All the families – including mine – were gathered in a small conference room just down the hall from Surgical Waiting. Surgeon Albert Pacifico flipped through a handful of index cards; consulting them to refresh him memory. Pacifico was fast and he had a system; he often completed six heart operations or more in a single day.

“I will speak to you last,” he said to my parents. My mother gasped and began to cry.

“That’s not the way we handle that,” the surgeon’s assistant said, but there was no reassurance. Something was up, they could tell.

Finally it was their turn. There was scar tissue in my chest, a lot of scarring. More than had been anticipated. They had unintentionally torn it making the incision and suddenly blood was everywhere. Pacifico had used every trick he knew – and even made up a few new ones on the spot – and I had needed twenty units of blood, but things were stable at the moment. If we chose to go ahead, he would continue the operation.

It was what he didn’t say that hung in the room. If we go ahead, we could easily tear something else and it could happen again. And we may not be able to stop the bleeding this time.

Just because Daddy told him to call it off didn’t mean it would be any easier. Everything in my chest was being held together with baling wire and bubble gum; he had to make the repairs more permanent and leave the operative field in some type of order for the next surgeon, if anyone ever tried again. Although it would be a good 24 hours before I turned the corner and started getting better, I made it through.

The selection of a surgeon is the most important thing when going into heart surgery. Every surgeon is good, he or she wouldn’t be holding the knife if they weren’t. But when you are talking about operating on an infant with a heart the size of a plum and blood vessels measured in millimeters, “good” just doesn’t exist. This is working at a level that is well beyond the capacities of the average person.

So how do you pick the right surgeon? There’s a good rule of thumb that I often quote: The doctor you need does not practice in a town of 5,000 people.

That’s right – if you live in a smaller town (my hometown has less than 500 people!) you aren’t going to find the doctor that you need. You can make a quick determination just by observing the doctor on the first examination. If they are thrilled to see your child because “They are just so unusual!”… grab your kid’s arm and RUN. You’re in the wrong place. What you need is a doctor who has seen enough heart defects that they are almost boring. And those doctors work in prominent medical centers that see a lot of patients. Ask how many operations they do every year on children like yours, and the higher the number, the better. Post-operative care is just as important as the surgery itself, maybe more so.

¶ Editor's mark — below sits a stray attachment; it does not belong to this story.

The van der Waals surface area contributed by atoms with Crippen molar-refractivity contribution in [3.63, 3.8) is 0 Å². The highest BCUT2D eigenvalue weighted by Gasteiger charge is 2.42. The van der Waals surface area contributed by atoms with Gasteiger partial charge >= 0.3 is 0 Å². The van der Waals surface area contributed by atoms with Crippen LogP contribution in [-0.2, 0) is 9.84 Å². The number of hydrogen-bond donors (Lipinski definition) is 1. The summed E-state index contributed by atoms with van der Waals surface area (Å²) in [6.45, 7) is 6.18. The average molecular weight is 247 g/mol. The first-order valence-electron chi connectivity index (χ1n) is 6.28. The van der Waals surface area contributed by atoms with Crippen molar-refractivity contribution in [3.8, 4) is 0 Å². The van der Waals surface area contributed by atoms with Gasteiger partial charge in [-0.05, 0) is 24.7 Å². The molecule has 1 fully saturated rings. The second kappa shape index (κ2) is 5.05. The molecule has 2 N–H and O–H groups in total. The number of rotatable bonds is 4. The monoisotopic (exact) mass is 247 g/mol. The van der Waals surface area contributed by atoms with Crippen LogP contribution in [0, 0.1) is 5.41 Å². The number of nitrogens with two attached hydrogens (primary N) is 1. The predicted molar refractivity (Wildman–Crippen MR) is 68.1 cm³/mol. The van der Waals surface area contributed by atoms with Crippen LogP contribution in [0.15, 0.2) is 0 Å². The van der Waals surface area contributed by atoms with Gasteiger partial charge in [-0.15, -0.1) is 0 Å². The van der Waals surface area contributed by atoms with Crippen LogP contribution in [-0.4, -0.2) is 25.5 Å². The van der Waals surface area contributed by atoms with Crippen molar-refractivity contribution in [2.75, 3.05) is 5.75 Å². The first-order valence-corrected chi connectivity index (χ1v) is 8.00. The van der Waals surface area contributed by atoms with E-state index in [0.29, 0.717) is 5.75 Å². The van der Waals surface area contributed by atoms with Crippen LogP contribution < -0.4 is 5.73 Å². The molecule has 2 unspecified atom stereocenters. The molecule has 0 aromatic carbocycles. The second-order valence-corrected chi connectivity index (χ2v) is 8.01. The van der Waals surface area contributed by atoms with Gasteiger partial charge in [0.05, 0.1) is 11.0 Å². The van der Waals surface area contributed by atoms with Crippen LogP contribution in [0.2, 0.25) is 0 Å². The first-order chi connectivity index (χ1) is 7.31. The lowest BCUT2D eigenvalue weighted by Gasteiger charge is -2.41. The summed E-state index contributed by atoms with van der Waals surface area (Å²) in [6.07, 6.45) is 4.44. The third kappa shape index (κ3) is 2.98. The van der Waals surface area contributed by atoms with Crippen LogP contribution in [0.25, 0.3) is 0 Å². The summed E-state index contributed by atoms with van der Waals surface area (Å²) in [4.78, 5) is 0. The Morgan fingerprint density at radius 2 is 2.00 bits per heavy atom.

(There’s always an exception: If you are at a hospital connected with a medical school, your physician may bring several of his students around to examine your child and learn about their bad heart. Medical students are a good thing; they may remember your child and use what they learned to save a life later in their career!)

Not only do you want a large hospital with lots of surgical experience and a surgeon who is experienced, you want the right type of surgeon. The doctor who did granny’s triple bypass is not who you are looking for. Rarely does a bypass specialist go digging around in the heart, you want a Congenital Heart Surgeon. Adults who need surgery for a Congenital Heart Defect may be surprised (and worried!) to learn that the best person to do their operation is a pediatric surgeon, but most Congenital Cardiac Surgery is performed on children.

You can’t control everything, and you may have to make some snap decisions, but following these simple rules (Major Medical Center, lots of operative experience, surgeon with lots of Congenital Heart Surgery experience) can tilt the odds in your favor.

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4 Responses to “Experience”

  1. Charity Says:

    I wholeheartedly agree! Well written. Our daughter’s second surgery was done by a renowned pediatric heart surgeon, affiliated with a med school. You wrote “What you need is a doctor who has seen enough heart defects that they are almost boring” and this is why our daughter’s cardiologist wanted her surgery done by this surgeon. And even he ended up doing something different with her valve. I know any other surgeon would have just said, forget it, and done a replacement.

  2. Jenny Says:

    I couldn’t agree more. When we met with our daughters surgeon before she born I was a bit put off by his casual demeanor regarding the whole thing. This was devastating serious stuff for me and why wasn’t he as nervous as I was? But then he said, “I’ve done thousands of these” with a wave of his hand and a smile on his face. His confidence was earned through experience, not an undeserved larger then most ego regarding his abilities. And he is as phenomenal as he expected himself to be. 🙂

  3. Melanie Palmer Says:

    When my 37-year-old husband came out of surgery after a heart transplant he had teddy bear bandages around his central line in his neck. He was worked on by the pediatric team. I hadn’t realised that it’s not only the surgeon – it’s a team of perfusionists, nurses, surgeons etc. who work on these tiny hearts and also my husband’s enormous, weak, made-over heart. I’m still in awe of what they do and the passion with which they do it!

  4. carolyn compton Says:

    I am enjoying the book “Walk on Water” by Michael Ruhlman about a team of paed heart surgeons, based at Cleveland.

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